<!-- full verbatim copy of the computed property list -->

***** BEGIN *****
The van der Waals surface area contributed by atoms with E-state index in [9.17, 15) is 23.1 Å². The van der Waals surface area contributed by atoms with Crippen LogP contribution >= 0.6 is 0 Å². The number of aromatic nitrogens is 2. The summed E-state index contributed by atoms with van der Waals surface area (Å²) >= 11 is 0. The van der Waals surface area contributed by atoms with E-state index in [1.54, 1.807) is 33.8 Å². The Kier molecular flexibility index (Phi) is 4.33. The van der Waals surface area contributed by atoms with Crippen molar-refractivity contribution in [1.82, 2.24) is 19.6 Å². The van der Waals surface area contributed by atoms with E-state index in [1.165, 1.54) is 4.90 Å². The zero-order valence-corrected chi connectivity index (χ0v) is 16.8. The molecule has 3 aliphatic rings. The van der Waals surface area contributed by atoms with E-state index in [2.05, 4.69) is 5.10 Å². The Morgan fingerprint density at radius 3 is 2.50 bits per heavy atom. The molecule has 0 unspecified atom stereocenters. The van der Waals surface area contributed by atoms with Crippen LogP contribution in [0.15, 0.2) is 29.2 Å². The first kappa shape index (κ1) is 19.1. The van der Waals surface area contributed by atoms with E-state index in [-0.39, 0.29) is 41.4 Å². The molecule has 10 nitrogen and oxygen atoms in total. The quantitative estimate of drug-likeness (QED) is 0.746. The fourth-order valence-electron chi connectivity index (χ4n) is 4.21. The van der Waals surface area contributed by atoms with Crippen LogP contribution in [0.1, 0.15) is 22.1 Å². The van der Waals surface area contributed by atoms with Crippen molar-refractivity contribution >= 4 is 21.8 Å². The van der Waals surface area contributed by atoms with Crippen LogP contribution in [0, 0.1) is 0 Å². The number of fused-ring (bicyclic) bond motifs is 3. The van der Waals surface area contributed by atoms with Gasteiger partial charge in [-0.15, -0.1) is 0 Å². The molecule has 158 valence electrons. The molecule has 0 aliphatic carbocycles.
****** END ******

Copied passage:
The van der Waals surface area contributed by atoms with E-state index in [9.17, 15) is 23.1 Å². The van der Waals surface area contributed by atoms with Crippen LogP contribution >= 0.6 is 0 Å². The number of aromatic nitrogens is 2. The summed E-state index contributed by atoms with van der Waals surface area (Å²) >= 11 is 0. The van der Waals surface area contributed by atoms with E-state index in [1.54, 1.807) is 33.8 Å². The Kier molecular flexibility index (Phi) is 4.33. The van der Waals surface area contributed by atoms with Crippen molar-refractivity contribution in [1.82, 2.24) is 19.6 Å². The van der Waals surface area contributed by atoms with E-state index in [1.165, 1.54) is 4.90 Å². The zero-order valence-corrected chi connectivity index (χ0v) is 16.8. The molecule has 3 aliphatic rings. The van der Waals surface area contributed by atoms with E-state index in [2.05, 4.69) is 5.10 Å². The Morgan fingerprint density at radius 3 is 2.50 bits per heavy atom. The molecule has 0 unspecified atom stereocenters. The van der Waals surface area contributed by atoms with Crippen LogP contribution in [0.15, 0.2) is 29.2 Å². The first kappa shape index (κ1) is 19.1. The van der Waals surface area contributed by atoms with E-state index in [-0.39, 0.29) is 41.4 Å². The molecule has 10 nitrogen and oxygen atoms in total. The quantitative estimate of drug-likeness (QED) is 0.746. The fourth-order valence-electron chi connectivity index (χ4n) is 4.21. The van der Waals surface area contributed by atoms with Crippen LogP contribution in [0.1, 0.15) is 22.1 Å². The van der Waals surface area contributed by atoms with Crippen molar-refractivity contribution >= 4 is 21.8 Å². The van der Waals surface area contributed by atoms with Crippen LogP contribution in [0, 0.1) is 0 Å². The number of fused-ring (bicyclic) bond motifs is 3. The van der Waals surface area contributed by atoms with Gasteiger partial charge in [-0.15, -0.1) is 0 Å². The molecule has 158 valence electrons. The molecule has 0 aliphatic carbocycles.